"You don't have a choice.  None of us lose our composure, you know this, you've been told so many times.  How could you forget it?"  She squeezed my hand before I turned the knob of the door to the home that once belonged to my grandma.  I know it has never been acceptable to let our emotions seep from our bodies in mixed company.  Maintenance of composure and security of self is what we are told makes a strong woman. I can't spill because I don't have the luxury of spilling onto the table in my uncle Chavy's kitchen in front of my family, then everyone else will have to set their grief aside and help me gather myself back to composure.  I don't want anyone to see my thoughts come out, from within, because I fear they may not understand.  I know this isn't true.  So, I let my edges hold me in as the sutures tug and flesh pokes out from between running stitches.  We are not unique in our wound.  I am certain that each woman has her own scar from which she fears she may spill.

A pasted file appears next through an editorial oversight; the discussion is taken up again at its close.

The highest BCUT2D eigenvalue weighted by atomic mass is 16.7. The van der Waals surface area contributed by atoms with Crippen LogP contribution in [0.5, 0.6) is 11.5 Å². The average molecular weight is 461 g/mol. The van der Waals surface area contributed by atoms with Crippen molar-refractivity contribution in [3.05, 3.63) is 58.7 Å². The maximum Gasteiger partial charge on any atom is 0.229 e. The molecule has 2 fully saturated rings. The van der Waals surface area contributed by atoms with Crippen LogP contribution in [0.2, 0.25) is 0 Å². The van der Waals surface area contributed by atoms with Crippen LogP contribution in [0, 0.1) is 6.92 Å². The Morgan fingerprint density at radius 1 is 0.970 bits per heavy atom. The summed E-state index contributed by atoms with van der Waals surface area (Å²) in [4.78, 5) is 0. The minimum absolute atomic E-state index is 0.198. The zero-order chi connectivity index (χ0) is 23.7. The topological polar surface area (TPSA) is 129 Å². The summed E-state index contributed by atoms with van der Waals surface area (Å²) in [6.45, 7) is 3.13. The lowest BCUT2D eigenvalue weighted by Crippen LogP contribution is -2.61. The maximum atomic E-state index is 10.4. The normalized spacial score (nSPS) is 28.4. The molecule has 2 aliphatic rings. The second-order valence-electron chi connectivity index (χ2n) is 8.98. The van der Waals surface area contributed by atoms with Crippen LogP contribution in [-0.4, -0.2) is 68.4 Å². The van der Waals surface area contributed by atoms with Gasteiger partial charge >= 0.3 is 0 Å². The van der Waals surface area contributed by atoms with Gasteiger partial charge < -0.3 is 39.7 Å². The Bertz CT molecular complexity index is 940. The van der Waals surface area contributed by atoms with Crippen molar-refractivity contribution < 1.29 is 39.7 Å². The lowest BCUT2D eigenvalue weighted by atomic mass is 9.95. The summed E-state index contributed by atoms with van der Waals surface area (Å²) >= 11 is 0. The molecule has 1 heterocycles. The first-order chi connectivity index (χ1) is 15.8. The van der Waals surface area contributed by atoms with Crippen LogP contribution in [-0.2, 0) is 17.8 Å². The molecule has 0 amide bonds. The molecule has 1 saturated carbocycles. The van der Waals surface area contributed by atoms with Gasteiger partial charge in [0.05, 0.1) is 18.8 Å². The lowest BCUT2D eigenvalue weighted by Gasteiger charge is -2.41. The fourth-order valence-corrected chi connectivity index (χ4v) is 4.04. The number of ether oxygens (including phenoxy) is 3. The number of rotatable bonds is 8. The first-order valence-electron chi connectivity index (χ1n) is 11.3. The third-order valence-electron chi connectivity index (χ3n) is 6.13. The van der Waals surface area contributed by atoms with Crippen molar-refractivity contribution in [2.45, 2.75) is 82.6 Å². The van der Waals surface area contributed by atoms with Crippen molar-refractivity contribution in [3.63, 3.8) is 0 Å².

My cousin Veronica sits her daughter Alexis on her lap and leans into me, telling me in my ear,

"Be grateful. Look at your husband and your children, and thank God.

"Pass me Alexis," I smile at her awkwardly.  Somehow I refused to count my blessings.  Whether it is superstition or the knowledge that I have my husband and my cousin does not is not what is important to me on this night.  I still don't want to think about my husband or my children.  I don't want to be grateful.

"Don't change the subject mija, it's important that you understand that your health is in your hands.  You have a lot of time to take care of yourself, so be grateful that you don't have cancer.  Mija, you have a chance still."  I smile again, but say nothing. Because she is right.